Early baby deliveries plummet in US, California

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A campaign to lower the rate of early delivery of babies has had remarkable success in recent years, according to data released Monday by a private group that works to improve the quality of health care. Among the hospitals that reported data, the national average dropped from 17 percent in 2010 to 4.6 percent in 2013, according to The Leapfrog Group, the private industry-backed group that published the results of its survey.

In California, 134 hospitals responded to Leapfrog's survey, roughly one third of the state's acute care hospitals. Among those facilities, the rate of early deliveries dropped below that of the level achieved nationally, going from 14.7 percent in 2010 to 3 percent last year.

Nearly 1,000 hospitals responded to The Leapfrog Group's survey nationally.

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Business, patient advocacy groups and the Centers for Medicare & Medicaid Services had been working to lower the early delivery rate for some time. Those efforts starting bearing more fruit after Leapfrog published its first data on early deliveries in 2010.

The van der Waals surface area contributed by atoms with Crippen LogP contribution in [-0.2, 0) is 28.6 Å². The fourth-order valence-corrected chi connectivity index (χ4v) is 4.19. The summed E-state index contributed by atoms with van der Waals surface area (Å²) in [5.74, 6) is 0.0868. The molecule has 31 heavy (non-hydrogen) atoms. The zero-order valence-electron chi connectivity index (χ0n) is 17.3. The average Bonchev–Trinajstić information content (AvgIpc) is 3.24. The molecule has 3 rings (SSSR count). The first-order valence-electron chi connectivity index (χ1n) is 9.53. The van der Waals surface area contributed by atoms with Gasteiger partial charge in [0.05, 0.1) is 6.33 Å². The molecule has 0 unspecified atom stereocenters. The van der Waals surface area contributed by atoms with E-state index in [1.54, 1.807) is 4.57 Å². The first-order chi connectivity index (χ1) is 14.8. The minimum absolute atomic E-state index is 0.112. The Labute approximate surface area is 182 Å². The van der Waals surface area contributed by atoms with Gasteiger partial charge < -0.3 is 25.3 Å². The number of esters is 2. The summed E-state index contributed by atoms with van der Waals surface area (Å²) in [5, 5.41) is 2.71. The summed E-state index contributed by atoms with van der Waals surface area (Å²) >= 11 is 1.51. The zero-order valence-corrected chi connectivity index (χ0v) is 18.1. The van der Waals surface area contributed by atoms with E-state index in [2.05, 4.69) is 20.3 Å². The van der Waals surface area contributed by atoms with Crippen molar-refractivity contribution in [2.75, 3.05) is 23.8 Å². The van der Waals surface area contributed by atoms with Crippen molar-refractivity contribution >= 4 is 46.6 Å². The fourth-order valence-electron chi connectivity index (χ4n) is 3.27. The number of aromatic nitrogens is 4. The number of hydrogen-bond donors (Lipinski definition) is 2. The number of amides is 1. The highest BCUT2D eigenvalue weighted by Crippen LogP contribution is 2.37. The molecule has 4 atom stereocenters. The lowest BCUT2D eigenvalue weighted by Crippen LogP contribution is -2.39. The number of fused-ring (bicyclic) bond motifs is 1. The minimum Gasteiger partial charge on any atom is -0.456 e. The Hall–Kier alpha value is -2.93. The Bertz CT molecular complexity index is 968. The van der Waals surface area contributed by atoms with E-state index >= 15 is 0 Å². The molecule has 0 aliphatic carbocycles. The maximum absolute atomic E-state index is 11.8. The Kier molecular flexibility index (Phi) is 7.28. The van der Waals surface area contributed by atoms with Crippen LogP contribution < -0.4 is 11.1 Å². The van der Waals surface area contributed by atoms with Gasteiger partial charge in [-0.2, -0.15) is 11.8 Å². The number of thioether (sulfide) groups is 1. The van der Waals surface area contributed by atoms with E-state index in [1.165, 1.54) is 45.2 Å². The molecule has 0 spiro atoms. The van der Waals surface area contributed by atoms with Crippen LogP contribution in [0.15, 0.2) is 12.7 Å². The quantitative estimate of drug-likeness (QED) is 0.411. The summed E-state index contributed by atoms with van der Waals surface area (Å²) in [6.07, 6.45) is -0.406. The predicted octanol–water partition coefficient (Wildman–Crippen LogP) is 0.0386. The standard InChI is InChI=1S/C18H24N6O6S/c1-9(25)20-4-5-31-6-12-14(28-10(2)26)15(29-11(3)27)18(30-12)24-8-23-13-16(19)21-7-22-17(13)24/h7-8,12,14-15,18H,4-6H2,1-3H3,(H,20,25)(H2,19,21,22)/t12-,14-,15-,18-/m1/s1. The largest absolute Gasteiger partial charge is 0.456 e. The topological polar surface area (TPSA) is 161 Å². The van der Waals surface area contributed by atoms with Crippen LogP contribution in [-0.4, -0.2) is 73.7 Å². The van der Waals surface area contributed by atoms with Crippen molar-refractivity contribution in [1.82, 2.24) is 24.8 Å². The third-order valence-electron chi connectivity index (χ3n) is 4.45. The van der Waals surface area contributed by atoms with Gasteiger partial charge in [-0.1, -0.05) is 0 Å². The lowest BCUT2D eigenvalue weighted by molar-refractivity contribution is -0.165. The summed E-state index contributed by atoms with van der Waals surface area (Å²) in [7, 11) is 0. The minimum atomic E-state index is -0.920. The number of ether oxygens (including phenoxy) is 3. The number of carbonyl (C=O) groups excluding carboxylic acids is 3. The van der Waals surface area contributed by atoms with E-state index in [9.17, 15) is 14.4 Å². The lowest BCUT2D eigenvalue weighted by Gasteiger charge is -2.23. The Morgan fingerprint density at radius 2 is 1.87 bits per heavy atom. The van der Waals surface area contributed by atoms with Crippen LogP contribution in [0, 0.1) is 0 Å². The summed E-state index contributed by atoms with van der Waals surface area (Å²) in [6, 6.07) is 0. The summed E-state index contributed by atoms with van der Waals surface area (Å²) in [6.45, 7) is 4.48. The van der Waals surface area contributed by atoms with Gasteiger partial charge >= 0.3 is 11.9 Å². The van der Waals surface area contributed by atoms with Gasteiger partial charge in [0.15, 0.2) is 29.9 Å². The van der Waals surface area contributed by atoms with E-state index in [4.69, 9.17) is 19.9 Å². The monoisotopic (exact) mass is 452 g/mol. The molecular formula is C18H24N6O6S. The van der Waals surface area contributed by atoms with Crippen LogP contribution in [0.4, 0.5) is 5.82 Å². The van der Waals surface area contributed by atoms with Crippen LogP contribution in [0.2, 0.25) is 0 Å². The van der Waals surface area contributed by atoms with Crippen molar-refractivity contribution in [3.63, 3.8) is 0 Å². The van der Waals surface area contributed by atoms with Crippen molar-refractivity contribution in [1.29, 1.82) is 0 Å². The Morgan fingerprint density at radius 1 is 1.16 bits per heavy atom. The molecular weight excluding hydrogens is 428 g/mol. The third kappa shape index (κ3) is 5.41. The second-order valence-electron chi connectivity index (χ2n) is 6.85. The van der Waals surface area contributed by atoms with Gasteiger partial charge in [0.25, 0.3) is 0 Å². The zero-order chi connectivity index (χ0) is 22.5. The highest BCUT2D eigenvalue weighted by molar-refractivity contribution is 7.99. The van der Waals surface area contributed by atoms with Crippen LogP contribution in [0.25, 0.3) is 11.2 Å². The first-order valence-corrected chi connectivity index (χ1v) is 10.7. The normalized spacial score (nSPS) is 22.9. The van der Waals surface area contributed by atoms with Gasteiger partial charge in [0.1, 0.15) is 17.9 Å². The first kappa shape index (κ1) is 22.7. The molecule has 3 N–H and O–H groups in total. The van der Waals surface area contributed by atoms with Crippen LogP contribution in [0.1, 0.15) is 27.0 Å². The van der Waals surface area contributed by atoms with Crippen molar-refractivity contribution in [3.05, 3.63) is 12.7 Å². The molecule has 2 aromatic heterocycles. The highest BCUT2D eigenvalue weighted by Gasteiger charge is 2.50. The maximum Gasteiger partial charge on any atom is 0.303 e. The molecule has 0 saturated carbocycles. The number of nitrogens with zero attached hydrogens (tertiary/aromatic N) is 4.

A number of early deliveries - defined as occurring before 39 weeks - have happened because the mothers got tired of pregnancy. Sometimes a doctor's imminent vacation or out-of-town conference has been a factor.

Many hospitals have adopted "hard-stop" policies, which forbid doctors from delivering babies before 39 weeks unless there is a medical reason. 

The movement got another boost last October, when the American College of Obstetricians & Gynecologists revised its definition of "term pregnancy." Previously the ACOG defined birth anytime between 37 and 42 weeks as "term." It has now expanded its definitions to say that anything before 39 weeks is "early term," and births between 39 and 41 weeks are "full term." 

Some California hospitals that reported dramatic drops in early deliveries:

Data: The Leapfrog Group's full table of hospitals reporting early delivery rates for 2010 & 2013